Over the last decade, poverty has declined substantially in India, driven largely by the country’s more recent rapid economic growth. Sadly, however, improvements in the nutritional status, particularly of children, have not kept pace.
The Mahatma Gandhi National Rural Employment Guarantee Scheme (MGNREGS) helped lower poverty by 32 per cent between 2004-05 and 2011-12, lifting almost 14 million in this regard, says a recent survey by the National Council for Applied Economic Research and the University of Maryland.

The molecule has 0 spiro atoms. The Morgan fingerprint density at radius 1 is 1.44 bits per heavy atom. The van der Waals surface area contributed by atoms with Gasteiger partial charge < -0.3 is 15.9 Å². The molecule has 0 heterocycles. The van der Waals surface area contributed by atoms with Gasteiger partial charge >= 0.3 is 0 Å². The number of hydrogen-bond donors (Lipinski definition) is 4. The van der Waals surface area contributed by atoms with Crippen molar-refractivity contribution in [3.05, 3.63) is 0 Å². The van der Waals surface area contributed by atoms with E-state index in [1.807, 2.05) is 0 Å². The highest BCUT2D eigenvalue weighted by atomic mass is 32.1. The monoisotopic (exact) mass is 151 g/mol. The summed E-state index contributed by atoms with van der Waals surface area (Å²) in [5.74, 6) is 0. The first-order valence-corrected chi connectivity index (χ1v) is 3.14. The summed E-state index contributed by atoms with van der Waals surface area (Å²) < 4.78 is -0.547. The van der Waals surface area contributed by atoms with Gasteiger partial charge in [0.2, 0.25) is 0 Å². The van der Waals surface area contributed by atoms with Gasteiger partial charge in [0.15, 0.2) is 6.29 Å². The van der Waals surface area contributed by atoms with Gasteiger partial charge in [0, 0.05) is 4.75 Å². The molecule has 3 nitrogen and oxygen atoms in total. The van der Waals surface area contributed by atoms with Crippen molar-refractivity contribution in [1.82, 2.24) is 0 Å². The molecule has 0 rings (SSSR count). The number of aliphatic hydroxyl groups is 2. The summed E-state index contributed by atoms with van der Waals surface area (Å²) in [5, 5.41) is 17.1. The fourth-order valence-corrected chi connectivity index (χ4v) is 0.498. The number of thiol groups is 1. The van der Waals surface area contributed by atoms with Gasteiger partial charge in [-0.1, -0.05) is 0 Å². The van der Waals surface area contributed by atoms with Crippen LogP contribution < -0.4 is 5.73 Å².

Groundwater depletion has become an increasingly important policy concern in many countries around the world especially so in India, which is the largest user of groundwater for irrigation. Groundwater is contended to have ushered green revolution in the country. However, a downside to this pattern of development is that it is not sustainable.
The social cost benefit analysis approach allows an assessment of the impact of a project on the national economy unlike financial analysis, which looks at the impact of the project on the finances of the investors. For a project to be economically viable, it must be financially sustainable, apart from being economically efficient.